1. What type of organisations do you tend to recruit for?

If you have always worked in Insurance and want to stay in Insurance, a recruitment agency with only clients in the hospitality industry will not find you a relevant role.

2. Who are your top clients?

This will give you an idea of the organisation you can expect to work in and the calibre of the agency’s clients. If you are used to working for a global organisation, you will want to know if they have similar clients.

3. How do you select the candidates that go forward for job interviews?

It is helpful to know how the agency selects its candidates. Is it solely based on qualifications and experience, or do they spend time speaking to the candidate and finding out a little more than what they can read on the CV?

Ultimately you can spend hours speaking to a recruitment agent, and they will still select you for a role based only on your experience but at least asking this question will give you a chance to see how they react to it and if their answer is genuine.

4. How will you contact me, and how often should I expect to hear from you?

I have spent my hours chasing recruitment agents, for example, to find out if my CV was forwarded, if there was any feedback following an interview and if I got the job.

It can be a nightmare.

Again this question will give you an idea about their communication methods.

5. Do you currently have any positions that match my preferences (type of role, location, salary, industry, etc.)?

It is worth asking this question straight away. Why waste your time registering with them if they don’t have any jobs you want? There are loads of recruitment agencies, and only some of them will be suitable for you.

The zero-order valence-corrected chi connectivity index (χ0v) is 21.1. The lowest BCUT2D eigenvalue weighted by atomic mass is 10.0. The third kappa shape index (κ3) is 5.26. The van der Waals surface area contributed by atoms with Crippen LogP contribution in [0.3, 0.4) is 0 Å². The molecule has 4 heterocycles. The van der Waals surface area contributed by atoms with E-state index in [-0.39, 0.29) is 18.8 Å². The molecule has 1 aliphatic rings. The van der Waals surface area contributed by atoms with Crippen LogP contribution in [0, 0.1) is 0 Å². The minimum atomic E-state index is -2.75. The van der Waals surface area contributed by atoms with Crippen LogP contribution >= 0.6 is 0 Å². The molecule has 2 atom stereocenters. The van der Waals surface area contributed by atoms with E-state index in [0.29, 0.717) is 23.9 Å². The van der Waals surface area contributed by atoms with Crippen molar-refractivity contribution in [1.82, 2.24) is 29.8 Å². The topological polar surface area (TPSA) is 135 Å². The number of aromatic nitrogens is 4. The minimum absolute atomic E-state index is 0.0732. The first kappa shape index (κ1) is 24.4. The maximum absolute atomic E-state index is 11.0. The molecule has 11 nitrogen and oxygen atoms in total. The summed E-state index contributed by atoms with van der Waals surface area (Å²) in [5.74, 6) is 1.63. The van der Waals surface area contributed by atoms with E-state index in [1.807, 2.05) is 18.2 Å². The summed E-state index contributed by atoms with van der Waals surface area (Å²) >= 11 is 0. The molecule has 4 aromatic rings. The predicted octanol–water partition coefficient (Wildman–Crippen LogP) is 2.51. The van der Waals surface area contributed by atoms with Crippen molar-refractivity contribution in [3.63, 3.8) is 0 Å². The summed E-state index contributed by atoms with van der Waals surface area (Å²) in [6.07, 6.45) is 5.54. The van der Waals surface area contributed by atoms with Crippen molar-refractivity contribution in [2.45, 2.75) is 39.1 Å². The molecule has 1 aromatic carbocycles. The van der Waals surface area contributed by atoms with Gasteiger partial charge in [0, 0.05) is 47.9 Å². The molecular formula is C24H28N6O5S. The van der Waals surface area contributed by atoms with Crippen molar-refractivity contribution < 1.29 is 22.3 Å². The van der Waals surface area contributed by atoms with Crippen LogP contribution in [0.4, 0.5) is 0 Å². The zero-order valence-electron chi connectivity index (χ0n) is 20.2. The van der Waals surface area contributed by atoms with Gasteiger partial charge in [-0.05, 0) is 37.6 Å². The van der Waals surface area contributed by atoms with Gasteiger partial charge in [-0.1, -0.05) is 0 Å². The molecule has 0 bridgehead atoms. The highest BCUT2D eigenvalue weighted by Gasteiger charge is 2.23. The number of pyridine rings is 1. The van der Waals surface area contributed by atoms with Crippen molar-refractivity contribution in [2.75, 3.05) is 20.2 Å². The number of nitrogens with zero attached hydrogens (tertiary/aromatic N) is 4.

6. Have you got any feedback on my CV?

What I really mean is: “Have you read my CV!”

7. How many people are you putting forward for this job?

Once you have been selected for a job, this question will give you a sense of what and who you are up against.

8. Which skills make me suitable for this role?

The agent will have spoken to your potential employer about you and your work experience, so it is worthwhile finding out what they said to the organisation and what skills they have promoted on your behalf.

The answers to this question will also help with your interview prep.

9. Have you placed people with this firm before?

If they have placed people in this organisation before, you can ask many more questions about the organisation and what it expects of its employees.

10. Can you tell me a few details about their personality type?

I asked this question to a recruitment agent, and they said the personalities tend to be quiet and studious. The organisation was an old law firm and was not a particularly social bunch. In other words, not an organisation where I wanted to work. I didn’t go for the interview because it would have been a waste of time, and I would have hated working there.

All in all, finding and dealing with recruitment agencies can be a challenging process. Although there can be pitfalls along the way, finding an agency that understands the Assistant role and is passionate about getting you into the right organisation is still possible.

You don’t have to go through it alone either – courses such as our Accelerate your Assistant Job search Online Course exist to guide you through this often stressful process, giving you tips on how to make sure you get the job you want. It’s an invaluable resource for Assistants of all levels, so why not take advantage of it today? With the right information and support from a recruitment agency, the perfect position could finally be within your reach!


Next Chapter:

Preparing for an Assistant Interview

Chapter six